Review Summary: A haunting, at times beautiful double album that finds Thom Yorke widening his songwriting horizons.
While surprising news at first, the idea of the frontman for Radiohead scoring the arthouse horror remake Suspiria makes sense. His atmospheric solo releases explore cold, mysterious places and contain abstract lyrics open to interpretation. Suspiria
fits with The Eraser
and Tomorrow’s Modern Boxes
by having memorable melodic phrases in abstract, electronic music styles. The sprawling double album mainly dives into more adventurous and diverse territory however, showing that like band mate Jonny Greenwood, Yorke is adept at trying new things in service of an effective film score.
Thom Yorke dodged the director of Suspiria, Luca Guadagnino, for months as he made consistent requests for him to take on the project. Guadagnino knew Yorke had it in him to write for Suspiria, as he captures the hypnotic, engrossing qualities of the original soundtrack by Goblin and makes them his own. The Suspiria remake is wholly different from the original, vaguely resembling the plot but essentially a completely different movie, ambitiously exploring themes like coping with life after war, conformity, corruption of those in power, self-actualization, feminism, and the occult. This allowed for Yorke to also go in an ambitious direction with the score, including a choir, an orchestra, flute, a modular synthesizer, and a guest appearance by his son on drums for the …Boxes
-esque “Has Ended.”
Yorke’s approach occasionally recalls classic soundtracks, early electronic music, and psych and progressive rock from the original’s time, being influenced by artists like Vangelis, Can, Faust, and Ennio Morricone. However, he primarily focuses on exploring a wide variety of styles beyond the 1970s Suspiria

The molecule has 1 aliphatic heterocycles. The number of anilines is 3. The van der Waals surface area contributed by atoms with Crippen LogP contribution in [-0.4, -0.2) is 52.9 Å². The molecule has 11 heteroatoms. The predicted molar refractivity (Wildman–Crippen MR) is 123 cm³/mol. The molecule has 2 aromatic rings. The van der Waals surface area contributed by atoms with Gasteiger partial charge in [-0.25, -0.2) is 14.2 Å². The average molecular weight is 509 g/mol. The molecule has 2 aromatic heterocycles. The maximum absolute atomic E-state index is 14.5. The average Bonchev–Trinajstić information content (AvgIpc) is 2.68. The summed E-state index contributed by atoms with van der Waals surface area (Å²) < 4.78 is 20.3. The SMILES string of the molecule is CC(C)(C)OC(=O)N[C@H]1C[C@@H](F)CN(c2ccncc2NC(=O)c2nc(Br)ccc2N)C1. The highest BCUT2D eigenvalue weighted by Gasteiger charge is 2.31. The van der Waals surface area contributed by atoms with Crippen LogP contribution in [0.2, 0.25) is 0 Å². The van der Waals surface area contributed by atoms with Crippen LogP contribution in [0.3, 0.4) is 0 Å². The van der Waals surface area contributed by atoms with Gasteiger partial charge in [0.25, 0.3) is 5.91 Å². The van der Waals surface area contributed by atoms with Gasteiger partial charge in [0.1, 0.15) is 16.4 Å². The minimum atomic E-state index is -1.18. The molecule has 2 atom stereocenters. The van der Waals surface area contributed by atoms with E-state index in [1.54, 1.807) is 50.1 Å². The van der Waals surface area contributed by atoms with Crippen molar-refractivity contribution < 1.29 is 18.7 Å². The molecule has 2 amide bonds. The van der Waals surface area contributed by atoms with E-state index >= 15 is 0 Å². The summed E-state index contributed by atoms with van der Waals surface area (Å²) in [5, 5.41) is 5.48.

. There are approximately six tracks that could be considered “songs” in the tradition of Yorke’s solo career and Radiohead, being the album highlights: piano-centric “Suspirium / Suspirium Finale,” “Has Ended,” “Open Again,” “Unmade,” “The Universe is Indifferent,” and the ethereal “Klemperor Walks.” The rest are a variety of eerie ambient soundscapes and noisy interludes best appreciated in the film.
Yorke’s style fits Suspiria well, scoring the surreal dream sequences and effortlessly invoking an ominous tone for the slow-burning, suspenseful scenes. The ritualistic climax of the film can’t be imagined having the same memorability or emotional impact without the finest song, piano ballad “Unmade,” playing as the visually striking events unfold. The marriage of the visuals and the music effectively provoke reactions of horror, confusion, awe, and many other emotions as the film progresses. What’s most impressive is how naturally the score unexpectedly veers from haunting to beautiful in rewarding ways. Despite avoiding it for a period of time, Yorke came through with his best solo album yet. He assuredly created a multi-layered horror soundtrack that serves as an engrossing confection of new musical landscapes in its own right while being essential to the film’s effect.